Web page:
Reduce the speed of the mixer to it's lowest setting and mix in the dry ingredients. DON'T OVER MIX. Only mix until it's just blended and turn off the mixer. Add in the chocolate chips and mix for a few seconds until evenly distributed.


Using an ice cream scoop (4 mm is just the right size or roughly 3 tsp), place a heaping scoop in each cup of the prepared muffin pans.


Place the filled muffin pans in the top and bottom racks of the oven and cook for 6 minutes. At the end of 6 minutes, swap the rack and cook for another 6 minutes or until a cake tester comes out clean and the tops are golden brown. 


Remove the pans from the oven and let cool for a few minutes. Then remove the muffins from the pan and move to a cooling rack if you have one. 

Eat what you want, and then stack the rest in plastic containers to keep fresh. They keep fresh for a couple days and then you should freeze them. 

Jason and Julia

About a three weeks ago, Amy and I were sitting on the couch trying to figure out what we were going to make for dinner on Christmas Day and I was a little stumped. I didn't want to go through a huge ordeal with cooking Christmas dinner like last year with the porchetta we made. To keep things on the simpler side, boeuf bourguignon ended up being the dish of choice. I don’t know why I like this dish so much. But it’s probably because I like any dish where meat is seared in bacon fat.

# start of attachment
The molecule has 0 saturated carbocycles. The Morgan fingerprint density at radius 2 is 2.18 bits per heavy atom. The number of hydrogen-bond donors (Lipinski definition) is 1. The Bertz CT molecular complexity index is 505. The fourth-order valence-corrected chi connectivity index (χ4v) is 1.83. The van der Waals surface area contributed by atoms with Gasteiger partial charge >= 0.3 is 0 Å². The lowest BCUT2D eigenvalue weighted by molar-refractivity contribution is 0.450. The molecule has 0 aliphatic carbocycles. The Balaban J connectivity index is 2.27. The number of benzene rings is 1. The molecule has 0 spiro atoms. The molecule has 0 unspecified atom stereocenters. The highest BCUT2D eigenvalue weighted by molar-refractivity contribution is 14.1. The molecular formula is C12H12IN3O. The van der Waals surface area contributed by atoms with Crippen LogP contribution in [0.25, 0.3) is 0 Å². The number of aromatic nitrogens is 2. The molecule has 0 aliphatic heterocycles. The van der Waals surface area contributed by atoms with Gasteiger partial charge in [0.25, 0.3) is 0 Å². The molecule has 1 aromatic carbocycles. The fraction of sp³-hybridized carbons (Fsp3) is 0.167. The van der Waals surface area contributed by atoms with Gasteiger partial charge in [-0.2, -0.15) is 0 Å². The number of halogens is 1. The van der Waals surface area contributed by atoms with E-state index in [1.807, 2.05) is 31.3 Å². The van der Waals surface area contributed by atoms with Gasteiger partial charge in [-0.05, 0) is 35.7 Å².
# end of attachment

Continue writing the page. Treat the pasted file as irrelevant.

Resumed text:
Once we decided to make boeuf bourguignon, I couldn’t stop thinking about it. A couple days went by and finally I gave in. I was going to do a practice run.